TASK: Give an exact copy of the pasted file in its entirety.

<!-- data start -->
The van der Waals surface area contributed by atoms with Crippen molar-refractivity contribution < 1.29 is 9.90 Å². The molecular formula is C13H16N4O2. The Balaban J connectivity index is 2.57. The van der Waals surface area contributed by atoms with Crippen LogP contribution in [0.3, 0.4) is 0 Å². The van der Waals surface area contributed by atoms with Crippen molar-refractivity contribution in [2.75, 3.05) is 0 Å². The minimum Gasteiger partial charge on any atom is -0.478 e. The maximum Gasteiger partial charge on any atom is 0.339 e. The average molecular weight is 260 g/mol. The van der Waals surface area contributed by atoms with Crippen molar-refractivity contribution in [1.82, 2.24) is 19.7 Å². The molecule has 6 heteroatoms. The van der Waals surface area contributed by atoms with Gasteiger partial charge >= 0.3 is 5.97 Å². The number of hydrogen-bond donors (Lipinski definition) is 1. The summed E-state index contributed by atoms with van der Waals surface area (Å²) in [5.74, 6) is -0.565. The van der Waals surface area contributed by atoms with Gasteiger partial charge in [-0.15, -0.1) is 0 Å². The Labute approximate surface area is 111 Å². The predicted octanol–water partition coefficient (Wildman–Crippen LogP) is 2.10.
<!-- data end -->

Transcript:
The van der Waals surface area contributed by atoms with Crippen molar-refractivity contribution < 1.29 is 9.90 Å². The molecular formula is C13H16N4O2. The Balaban J connectivity index is 2.57. The van der Waals surface area contributed by atoms with Crippen LogP contribution in [0.3, 0.4) is 0 Å². The van der Waals surface area contributed by atoms with Crippen molar-refractivity contribution in [2.75, 3.05) is 0 Å². The minimum Gasteiger partial charge on any atom is -0.478 e. The maximum Gasteiger partial charge on any atom is 0.339 e. The average molecular weight is 260 g/mol. The van der Waals surface area contributed by atoms with Crippen molar-refractivity contribution in [1.82, 2.24) is 19.7 Å². The molecule has 6 heteroatoms. The van der Waals surface area contributed by atoms with Gasteiger partial charge >= 0.3 is 5.97 Å². The number of hydrogen-bond donors (Lipinski definition) is 1. The summed E-state index contributed by atoms with van der Waals surface area (Å²) in [5.74, 6) is -0.565. The van der Waals surface area contributed by atoms with Gasteiger partial charge in [-0.15, -0.1) is 0 Å². The Labute approximate surface area is 111 Å². The predicted octanol–water partition coefficient (Wildman–Crippen LogP) is 2.10.